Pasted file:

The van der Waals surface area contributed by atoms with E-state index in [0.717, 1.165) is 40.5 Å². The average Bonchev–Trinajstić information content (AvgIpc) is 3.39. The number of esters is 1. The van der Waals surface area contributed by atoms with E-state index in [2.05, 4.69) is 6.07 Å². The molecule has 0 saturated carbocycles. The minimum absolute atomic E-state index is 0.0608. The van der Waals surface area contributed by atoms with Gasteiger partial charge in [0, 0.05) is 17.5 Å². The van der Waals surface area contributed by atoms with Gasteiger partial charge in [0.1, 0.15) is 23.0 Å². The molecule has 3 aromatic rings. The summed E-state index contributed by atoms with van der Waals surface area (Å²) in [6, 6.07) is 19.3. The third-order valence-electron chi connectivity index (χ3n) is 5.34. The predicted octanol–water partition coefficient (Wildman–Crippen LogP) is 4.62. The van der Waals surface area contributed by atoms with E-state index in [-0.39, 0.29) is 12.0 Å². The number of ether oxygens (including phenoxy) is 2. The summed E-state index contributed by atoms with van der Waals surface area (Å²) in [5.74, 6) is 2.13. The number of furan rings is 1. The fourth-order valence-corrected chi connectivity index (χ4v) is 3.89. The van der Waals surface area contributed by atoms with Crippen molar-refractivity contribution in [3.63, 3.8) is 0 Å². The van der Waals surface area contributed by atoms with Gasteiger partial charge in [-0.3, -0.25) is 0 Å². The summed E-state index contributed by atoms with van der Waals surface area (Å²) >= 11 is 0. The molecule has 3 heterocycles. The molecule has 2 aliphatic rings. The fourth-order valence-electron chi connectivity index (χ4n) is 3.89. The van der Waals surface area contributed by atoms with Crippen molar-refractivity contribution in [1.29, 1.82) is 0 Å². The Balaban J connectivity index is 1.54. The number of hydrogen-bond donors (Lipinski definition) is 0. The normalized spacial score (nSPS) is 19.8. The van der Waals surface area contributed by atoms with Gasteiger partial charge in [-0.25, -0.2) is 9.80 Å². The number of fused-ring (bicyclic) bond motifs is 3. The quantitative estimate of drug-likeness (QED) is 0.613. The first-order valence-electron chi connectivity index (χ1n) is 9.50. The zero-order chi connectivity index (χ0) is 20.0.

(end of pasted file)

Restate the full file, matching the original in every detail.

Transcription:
The van der Waals surface area contributed by atoms with E-state index in [0.717, 1.165) is 40.5 Å². The average Bonchev–Trinajstić information content (AvgIpc) is 3.39. The number of esters is 1. The van der Waals surface area contributed by atoms with E-state index in [2.05, 4.69) is 6.07 Å². The molecule has 0 saturated carbocycles. The minimum absolute atomic E-state index is 0.0608. The van der Waals surface area contributed by atoms with Gasteiger partial charge in [0, 0.05) is 17.5 Å². The van der Waals surface area contributed by atoms with Gasteiger partial charge in [0.1, 0.15) is 23.0 Å². The molecule has 3 aromatic rings. The summed E-state index contributed by atoms with van der Waals surface area (Å²) in [6, 6.07) is 19.3. The third-order valence-electron chi connectivity index (χ3n) is 5.34. The predicted octanol–water partition coefficient (Wildman–Crippen LogP) is 4.62. The van der Waals surface area contributed by atoms with E-state index in [-0.39, 0.29) is 12.0 Å². The number of ether oxygens (including phenoxy) is 2. The summed E-state index contributed by atoms with van der Waals surface area (Å²) in [5.74, 6) is 2.13. The number of furan rings is 1. The fourth-order valence-corrected chi connectivity index (χ4v) is 3.89. The van der Waals surface area contributed by atoms with Crippen molar-refractivity contribution in [3.63, 3.8) is 0 Å². The van der Waals surface area contributed by atoms with Gasteiger partial charge in [-0.3, -0.25) is 0 Å². The summed E-state index contributed by atoms with van der Waals surface area (Å²) >= 11 is 0. The molecule has 3 heterocycles. The molecule has 2 aliphatic rings. The fourth-order valence-electron chi connectivity index (χ4n) is 3.89. The van der Waals surface area contributed by atoms with Crippen molar-refractivity contribution in [1.29, 1.82) is 0 Å². The Balaban J connectivity index is 1.54. The number of hydrogen-bond donors (Lipinski definition) is 0. The normalized spacial score (nSPS) is 19.8. The van der Waals surface area contributed by atoms with Gasteiger partial charge in [-0.25, -0.2) is 9.80 Å². The number of fused-ring (bicyclic) bond motifs is 3. The quantitative estimate of drug-likeness (QED) is 0.613. The first-order valence-electron chi connectivity index (χ1n) is 9.50. The zero-order chi connectivity index (χ0) is 20.0.